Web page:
The worst culprits are people who use it as a preface – “I’m sorry but ...”; “I’m sorry to have to say this but ...” – which has never in the history of the world been an admission of regret and is universally said by someone with such tangible delicious self satisfaction that they are moments away from masturbating, so unsorry are they.

However, it’s equally annoying to be confronted with someone who is so loving the duvet of smug self righteousness that they actively make it difficult to apologise at all. I have, in the past, said the phrase, probably in some second-rate Tennessee Williams’ heroine manner: “You’re not apologising because you think you’ve done anything wrong but because you don’t want me to be cross with you anymore.” That might be thunderingly accurate but it’s not exactly helpful, serving only to infuriate the person who obviously had to swallow some pride to do an apology they didn’t believe in in the first place.

Since uttering those words, I have realised it’s precious and makes you a bit of a dick, basically the equivalent of saying to a boss: “The only reason you’re paying me is not because you think I’ve done a good job but because you’re legally obligated to.” Who cares? I should have taken it in good grace and to that person I am sorry. There you go, I just typed that – it's easy.

I am rapidly coming to the conclusion that the second someone utters the first words of an apology, whether I believe it’s heartfelt or not, I’ll just give them a cuddle and run off with my fingers in my ears, treasuring the delusion that, had I let them continue, the rest of the apology would have gone as follows: “I am very massively sorry, I have learnt from this that I was totally wrong and you are right as well as being generally brilliant and having excellent hair.”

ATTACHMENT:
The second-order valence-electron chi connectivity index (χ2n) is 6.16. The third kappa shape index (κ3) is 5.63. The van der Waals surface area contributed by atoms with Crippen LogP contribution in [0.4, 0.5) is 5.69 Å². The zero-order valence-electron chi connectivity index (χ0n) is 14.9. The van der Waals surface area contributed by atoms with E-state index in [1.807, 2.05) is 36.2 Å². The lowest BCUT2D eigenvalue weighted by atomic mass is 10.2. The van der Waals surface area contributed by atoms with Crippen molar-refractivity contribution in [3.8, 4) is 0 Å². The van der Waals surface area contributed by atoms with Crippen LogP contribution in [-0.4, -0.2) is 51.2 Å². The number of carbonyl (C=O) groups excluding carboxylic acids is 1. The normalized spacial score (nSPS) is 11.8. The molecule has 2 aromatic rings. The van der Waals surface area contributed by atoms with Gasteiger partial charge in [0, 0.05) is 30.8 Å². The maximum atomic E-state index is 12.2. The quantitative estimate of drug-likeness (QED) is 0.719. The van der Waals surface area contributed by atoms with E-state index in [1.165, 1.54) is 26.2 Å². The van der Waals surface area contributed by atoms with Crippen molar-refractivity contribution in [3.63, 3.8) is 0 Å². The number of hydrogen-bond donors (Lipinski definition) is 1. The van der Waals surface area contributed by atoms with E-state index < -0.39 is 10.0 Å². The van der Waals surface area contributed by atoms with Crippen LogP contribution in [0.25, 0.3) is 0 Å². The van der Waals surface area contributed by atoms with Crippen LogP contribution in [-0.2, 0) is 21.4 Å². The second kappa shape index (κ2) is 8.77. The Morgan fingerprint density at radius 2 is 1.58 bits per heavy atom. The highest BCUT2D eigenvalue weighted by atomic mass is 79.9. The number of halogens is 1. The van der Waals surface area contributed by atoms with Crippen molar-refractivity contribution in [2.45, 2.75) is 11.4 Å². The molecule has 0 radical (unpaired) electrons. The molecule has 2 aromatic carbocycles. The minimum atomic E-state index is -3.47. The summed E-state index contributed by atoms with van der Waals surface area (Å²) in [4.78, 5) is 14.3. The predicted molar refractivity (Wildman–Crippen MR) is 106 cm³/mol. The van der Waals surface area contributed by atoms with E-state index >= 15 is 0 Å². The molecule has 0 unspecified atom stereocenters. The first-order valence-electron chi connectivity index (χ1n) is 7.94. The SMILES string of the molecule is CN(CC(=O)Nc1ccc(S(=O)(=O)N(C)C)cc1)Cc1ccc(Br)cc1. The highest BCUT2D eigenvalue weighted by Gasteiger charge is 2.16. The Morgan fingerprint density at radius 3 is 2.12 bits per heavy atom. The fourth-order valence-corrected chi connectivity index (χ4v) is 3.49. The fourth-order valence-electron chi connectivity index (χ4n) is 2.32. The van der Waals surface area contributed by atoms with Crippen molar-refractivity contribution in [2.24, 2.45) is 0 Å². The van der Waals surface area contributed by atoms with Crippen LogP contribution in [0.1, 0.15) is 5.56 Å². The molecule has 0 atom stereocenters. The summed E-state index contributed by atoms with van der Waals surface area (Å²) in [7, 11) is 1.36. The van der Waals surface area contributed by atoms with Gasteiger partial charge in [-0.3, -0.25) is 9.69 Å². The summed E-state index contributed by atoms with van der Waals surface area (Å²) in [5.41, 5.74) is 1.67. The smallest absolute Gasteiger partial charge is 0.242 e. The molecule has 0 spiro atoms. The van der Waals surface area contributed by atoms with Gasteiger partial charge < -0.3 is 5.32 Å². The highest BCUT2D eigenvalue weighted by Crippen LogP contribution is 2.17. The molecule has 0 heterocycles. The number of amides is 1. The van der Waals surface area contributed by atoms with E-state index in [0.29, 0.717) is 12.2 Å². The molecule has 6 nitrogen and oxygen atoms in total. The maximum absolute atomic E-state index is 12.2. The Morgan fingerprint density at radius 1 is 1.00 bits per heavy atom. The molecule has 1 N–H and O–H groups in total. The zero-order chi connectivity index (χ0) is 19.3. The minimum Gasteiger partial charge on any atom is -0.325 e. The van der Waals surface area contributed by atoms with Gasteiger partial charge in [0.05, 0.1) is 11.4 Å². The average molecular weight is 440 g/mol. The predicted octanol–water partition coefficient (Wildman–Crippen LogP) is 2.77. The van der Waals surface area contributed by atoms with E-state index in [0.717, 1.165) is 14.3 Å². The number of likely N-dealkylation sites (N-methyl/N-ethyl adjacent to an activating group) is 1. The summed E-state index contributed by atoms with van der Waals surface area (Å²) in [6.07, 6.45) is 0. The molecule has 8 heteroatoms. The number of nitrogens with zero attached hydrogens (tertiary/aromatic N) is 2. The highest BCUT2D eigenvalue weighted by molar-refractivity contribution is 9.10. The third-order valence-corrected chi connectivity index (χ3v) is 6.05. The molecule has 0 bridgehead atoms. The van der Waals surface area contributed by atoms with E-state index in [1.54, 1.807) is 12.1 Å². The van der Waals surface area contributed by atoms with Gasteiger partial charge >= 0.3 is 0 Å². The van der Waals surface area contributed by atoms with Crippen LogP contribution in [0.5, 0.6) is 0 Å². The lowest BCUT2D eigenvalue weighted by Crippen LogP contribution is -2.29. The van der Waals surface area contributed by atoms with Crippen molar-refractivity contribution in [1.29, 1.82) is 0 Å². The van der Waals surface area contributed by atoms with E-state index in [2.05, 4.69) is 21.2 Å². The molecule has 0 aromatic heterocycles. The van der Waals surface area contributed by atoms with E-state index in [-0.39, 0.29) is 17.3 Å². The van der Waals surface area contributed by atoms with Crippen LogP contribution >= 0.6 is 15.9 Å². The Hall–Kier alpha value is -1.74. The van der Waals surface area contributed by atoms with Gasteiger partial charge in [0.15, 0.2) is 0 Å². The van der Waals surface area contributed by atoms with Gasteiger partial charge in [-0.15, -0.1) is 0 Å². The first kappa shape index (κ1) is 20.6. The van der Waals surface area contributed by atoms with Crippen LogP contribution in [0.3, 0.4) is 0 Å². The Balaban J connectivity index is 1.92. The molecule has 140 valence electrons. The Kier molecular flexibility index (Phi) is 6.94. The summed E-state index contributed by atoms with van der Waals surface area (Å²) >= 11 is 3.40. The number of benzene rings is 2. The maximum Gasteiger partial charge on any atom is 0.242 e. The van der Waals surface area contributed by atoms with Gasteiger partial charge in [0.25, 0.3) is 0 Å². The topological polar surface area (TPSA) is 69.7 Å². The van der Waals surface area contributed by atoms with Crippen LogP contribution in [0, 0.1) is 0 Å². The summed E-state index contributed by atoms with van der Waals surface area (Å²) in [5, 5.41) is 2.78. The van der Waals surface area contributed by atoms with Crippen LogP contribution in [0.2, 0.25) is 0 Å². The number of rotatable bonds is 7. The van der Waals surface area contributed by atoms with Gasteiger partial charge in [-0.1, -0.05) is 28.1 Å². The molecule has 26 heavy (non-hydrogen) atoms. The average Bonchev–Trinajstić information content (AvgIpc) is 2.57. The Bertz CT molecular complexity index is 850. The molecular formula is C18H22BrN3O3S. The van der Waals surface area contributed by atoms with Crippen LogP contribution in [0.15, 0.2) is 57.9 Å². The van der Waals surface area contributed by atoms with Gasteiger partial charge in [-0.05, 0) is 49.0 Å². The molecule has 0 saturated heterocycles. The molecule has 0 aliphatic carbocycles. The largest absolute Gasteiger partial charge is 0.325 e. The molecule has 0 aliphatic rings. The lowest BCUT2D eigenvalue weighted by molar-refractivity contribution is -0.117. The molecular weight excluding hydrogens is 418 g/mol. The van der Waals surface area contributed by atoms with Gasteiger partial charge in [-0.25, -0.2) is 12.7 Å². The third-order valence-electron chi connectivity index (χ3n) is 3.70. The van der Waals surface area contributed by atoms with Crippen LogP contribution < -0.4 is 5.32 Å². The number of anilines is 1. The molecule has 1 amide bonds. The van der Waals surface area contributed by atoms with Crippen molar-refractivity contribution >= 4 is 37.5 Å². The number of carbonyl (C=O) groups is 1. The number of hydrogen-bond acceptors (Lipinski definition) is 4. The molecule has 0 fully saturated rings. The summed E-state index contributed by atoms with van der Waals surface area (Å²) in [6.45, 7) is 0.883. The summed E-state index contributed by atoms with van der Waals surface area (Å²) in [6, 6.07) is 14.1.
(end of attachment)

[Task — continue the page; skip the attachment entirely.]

I don’t need to hear that; that would be embarrassing. No one likes a sycophant.

Saturday, 28 November 2009

Here come the girls

Groan. It’s that time of year again, when we young, sprightly females are supposed to get all excited about the impending party season and start planning a vast wardrobe of outfits. Or, if we’ve been following the tips from the exceptionally condescending Gok Wan and from various women’s magazines and shop windows, we will be very busy building a sort of ‘capsule work-party wardrobe’ that can take us effortlessly ‘from office to bar’ with just the addition of some damagingly high heels and an itty-bitty clutch purse.

YUCK. Yes, the adverts on telly have started, showing gaggles of 20-something women all looking essentially the same, tarting up in tulip dresses of various colours, hair straightened, pins polished, trotting along to a Christmas party. “This is your time, gals!” the adverts seem to scream. “Get your legs out and have a little dance!”